I hope you never have to hear the words “Your child has cancer”.
I hope you never have to hear “The prognosis is not good”.
I hope you never have to watch your child prepare to undergo
chemo, have a “port” surgically implanted in their chest, be connected to an IV pole, look at you with fear in their eyes and say, “Don’t worry Mom, it’s going to be okay.”
I hope you never have to hold your child while they vomit green bile.I hope you never have to feed them ice chips for lunch.
I hope you never have to watch the “cure” you pray for slowly take
away your child’s identity, as they, lose their hair, become skeletal, develop severe acne, become barely able to walk or move, and look at you with hope in their eyes and say, “It’s going to be okay Mom.”
I hope you never have to watch a family wandering aimlessly, minutes after their child’s body has been removed.
I hope you never have to use every bit of energy you have left, with all of this going on around you to remain positive, and the feelings of guilt, sorrow, hope, and fear overwhelm you.
I hope you never have to see your child’s head bolted to a table while they receive radiation.
I hope you never know what it is like to take you child home,
(grateful but so afraid) in a wheelchair because the chemo has damaged their muscles, 35 pounds lighter, pale, bald, and scarred, And they look at you with faith in their eyes and say, “It’s going to be okay Mom.”
I hope you never have to face the few friends that have stuck by you and hear them say, “Thank God it’s all over” because you know it will never be over.
Your life becomes a whirl of doctors, blood tests, and MRI’s, and you try to get your life back to normal while living in mind-numbing fear that any one of these tests could result in hearing the dreaded words “The cancer has returned”.
I hope you never have to experience any of these things. Because only then will you understand.
March 12, 2003
I would also like to add a few of my own.
I hope you never have to make the decision to end your child's life, while wondering if that miracle is around the corner.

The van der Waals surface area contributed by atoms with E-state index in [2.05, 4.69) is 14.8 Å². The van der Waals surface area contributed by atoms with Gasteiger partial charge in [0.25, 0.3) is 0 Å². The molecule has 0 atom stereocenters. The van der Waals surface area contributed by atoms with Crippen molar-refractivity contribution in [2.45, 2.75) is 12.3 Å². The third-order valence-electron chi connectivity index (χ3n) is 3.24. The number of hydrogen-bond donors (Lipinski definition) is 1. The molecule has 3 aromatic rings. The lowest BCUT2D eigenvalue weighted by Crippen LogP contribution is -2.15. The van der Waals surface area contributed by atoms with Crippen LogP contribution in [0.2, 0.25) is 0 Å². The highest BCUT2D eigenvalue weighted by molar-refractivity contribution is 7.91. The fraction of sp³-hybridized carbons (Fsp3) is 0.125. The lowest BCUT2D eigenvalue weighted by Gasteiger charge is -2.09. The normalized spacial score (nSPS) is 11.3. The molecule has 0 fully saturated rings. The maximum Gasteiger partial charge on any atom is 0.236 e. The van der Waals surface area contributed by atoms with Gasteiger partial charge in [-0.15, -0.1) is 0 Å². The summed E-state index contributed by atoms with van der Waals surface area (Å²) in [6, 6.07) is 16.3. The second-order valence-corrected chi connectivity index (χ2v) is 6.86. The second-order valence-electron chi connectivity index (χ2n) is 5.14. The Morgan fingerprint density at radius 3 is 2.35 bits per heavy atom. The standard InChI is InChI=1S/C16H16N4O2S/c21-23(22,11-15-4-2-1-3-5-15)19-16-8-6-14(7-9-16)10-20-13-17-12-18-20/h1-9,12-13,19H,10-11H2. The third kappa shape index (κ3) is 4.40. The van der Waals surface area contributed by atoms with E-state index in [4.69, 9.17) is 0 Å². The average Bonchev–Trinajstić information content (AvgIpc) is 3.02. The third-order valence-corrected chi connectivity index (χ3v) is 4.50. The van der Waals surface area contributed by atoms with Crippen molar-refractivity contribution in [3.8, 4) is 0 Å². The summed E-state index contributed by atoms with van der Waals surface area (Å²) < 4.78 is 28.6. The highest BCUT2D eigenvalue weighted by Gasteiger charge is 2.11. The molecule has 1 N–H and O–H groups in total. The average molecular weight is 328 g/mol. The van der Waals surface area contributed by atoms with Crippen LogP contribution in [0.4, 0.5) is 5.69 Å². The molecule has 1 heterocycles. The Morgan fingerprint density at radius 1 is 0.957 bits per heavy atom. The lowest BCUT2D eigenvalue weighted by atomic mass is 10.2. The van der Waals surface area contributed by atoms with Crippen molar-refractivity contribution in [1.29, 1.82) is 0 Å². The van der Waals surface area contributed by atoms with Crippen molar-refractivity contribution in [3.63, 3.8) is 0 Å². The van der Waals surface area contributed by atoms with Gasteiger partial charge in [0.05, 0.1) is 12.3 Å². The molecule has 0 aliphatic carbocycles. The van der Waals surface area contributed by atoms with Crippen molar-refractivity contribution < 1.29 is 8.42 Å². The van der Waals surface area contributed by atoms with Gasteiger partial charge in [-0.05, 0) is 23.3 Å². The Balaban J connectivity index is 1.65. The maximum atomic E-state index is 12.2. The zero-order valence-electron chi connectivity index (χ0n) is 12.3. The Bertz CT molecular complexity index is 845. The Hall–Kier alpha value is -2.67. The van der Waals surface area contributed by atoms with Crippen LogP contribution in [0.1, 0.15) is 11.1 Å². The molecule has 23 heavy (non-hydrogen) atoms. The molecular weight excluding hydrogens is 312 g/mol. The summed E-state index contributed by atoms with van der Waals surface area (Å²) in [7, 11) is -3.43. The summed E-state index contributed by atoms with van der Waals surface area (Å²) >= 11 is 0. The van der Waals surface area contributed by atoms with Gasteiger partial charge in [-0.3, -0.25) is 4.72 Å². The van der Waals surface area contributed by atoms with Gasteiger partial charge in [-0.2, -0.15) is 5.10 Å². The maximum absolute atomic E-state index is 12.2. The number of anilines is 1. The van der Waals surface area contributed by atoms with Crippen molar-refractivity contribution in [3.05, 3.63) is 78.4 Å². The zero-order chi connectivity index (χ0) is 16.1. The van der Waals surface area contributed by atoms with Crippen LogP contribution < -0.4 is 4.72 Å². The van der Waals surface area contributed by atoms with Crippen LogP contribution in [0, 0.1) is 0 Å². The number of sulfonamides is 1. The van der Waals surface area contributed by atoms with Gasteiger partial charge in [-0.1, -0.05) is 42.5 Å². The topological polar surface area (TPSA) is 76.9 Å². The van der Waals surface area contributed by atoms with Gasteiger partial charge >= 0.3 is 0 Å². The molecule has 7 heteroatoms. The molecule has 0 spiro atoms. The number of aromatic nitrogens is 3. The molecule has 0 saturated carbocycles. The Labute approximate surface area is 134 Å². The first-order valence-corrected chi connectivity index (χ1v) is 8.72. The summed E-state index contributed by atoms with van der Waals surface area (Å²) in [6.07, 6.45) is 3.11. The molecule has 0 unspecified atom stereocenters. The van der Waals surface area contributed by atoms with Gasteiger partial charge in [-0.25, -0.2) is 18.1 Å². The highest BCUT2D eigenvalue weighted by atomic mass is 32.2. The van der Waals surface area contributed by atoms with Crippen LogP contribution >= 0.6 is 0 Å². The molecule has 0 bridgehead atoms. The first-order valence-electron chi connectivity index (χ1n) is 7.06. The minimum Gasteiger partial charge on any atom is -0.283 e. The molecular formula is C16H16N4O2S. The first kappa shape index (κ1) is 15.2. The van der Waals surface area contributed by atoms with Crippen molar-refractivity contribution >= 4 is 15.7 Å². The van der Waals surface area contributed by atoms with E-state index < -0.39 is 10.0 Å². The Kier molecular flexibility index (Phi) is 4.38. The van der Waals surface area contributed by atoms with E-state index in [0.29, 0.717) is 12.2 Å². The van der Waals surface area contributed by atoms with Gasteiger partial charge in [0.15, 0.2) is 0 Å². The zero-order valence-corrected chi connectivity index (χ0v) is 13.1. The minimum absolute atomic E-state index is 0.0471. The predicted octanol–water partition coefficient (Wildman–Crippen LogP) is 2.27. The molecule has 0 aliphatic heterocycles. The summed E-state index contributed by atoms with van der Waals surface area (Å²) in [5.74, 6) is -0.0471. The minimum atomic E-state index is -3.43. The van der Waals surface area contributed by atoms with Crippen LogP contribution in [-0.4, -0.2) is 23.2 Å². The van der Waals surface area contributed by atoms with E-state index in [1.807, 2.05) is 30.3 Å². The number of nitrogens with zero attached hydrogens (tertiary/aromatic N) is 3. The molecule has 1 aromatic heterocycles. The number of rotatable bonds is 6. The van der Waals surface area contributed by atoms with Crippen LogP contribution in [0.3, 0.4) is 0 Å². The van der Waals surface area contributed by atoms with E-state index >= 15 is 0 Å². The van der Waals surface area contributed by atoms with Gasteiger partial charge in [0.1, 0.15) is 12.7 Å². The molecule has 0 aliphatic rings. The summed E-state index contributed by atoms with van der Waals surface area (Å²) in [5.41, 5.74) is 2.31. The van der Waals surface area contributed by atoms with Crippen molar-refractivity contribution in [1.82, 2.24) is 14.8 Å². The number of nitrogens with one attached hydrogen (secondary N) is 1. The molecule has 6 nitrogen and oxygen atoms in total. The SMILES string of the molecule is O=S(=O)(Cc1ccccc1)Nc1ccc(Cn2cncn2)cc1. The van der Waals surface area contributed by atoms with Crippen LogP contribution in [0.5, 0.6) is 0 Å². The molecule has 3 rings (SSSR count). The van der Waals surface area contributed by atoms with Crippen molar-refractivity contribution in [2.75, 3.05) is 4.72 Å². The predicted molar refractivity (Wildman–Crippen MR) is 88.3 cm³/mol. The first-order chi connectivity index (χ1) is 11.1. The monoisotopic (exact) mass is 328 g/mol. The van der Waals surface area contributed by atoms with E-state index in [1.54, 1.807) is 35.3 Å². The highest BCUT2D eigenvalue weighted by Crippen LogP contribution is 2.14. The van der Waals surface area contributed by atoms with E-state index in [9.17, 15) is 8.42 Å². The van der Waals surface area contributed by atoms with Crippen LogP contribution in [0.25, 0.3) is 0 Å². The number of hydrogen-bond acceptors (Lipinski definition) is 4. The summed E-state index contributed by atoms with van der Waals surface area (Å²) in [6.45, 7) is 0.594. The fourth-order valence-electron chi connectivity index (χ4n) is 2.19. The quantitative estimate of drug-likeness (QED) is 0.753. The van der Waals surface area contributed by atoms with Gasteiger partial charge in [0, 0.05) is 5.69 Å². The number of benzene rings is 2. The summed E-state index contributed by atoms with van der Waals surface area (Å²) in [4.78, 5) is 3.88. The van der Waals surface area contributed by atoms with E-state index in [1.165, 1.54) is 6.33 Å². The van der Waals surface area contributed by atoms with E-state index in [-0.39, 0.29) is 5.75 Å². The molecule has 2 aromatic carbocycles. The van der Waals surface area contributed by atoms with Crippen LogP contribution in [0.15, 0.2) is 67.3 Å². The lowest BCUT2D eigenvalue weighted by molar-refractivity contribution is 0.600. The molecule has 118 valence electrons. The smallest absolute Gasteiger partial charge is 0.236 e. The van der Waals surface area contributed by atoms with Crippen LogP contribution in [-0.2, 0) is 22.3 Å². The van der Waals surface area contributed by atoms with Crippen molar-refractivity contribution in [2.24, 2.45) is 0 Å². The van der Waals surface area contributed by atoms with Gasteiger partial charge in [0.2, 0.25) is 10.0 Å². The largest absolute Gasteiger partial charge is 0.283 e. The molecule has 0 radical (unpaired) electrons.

I hope you never have to explain to a sibling that his best bud is not going to be with us anymore.
THANK YOU!!! To everyone who helped us out. Who stuck around. Who listened to us when we needed an ear. Who respected our decisions. Who do not judge our grieving process. Who brought us gifts. Who mailed us cards. Who took their time to stop by and help out. Who came to see us in the most difficult setting. Who flew across the country to meet us and take priceless pictures of our family. Who helped us move back home and bring our things in. Who brought me things at the hospital when I was unable to leave. Who took Dawson in when we couldn't keep him with us. Who left her family to live with us in the cities and help out.
Who came over when I called and said I can't be alone today. Who braved calling, even when there was nothing to be said. Who set up benefits and donated. Who got a Cars tatoo in his honor. Who named their baby after him. Who shares his pictures. Who still mentions his name and shares stories I haven't heard before. Who still sends cards. Who chats until late hours and keeps me distracted from the quiet house. Who still cleans my house when she comes over. Who watches my kids so I can do something theraputic for myself. Who gives me a hug with no words necessary. Who invited me in, called me, came to see me, without even knowing me.
I will forever remember all the wonderful people who have been involved in this process. YOU are a part of his story, one I will never forget. Tyler has brought a lot of people together. If not for him I wouldn't know half the friends I have today. Thank you for being there, and sticking with us.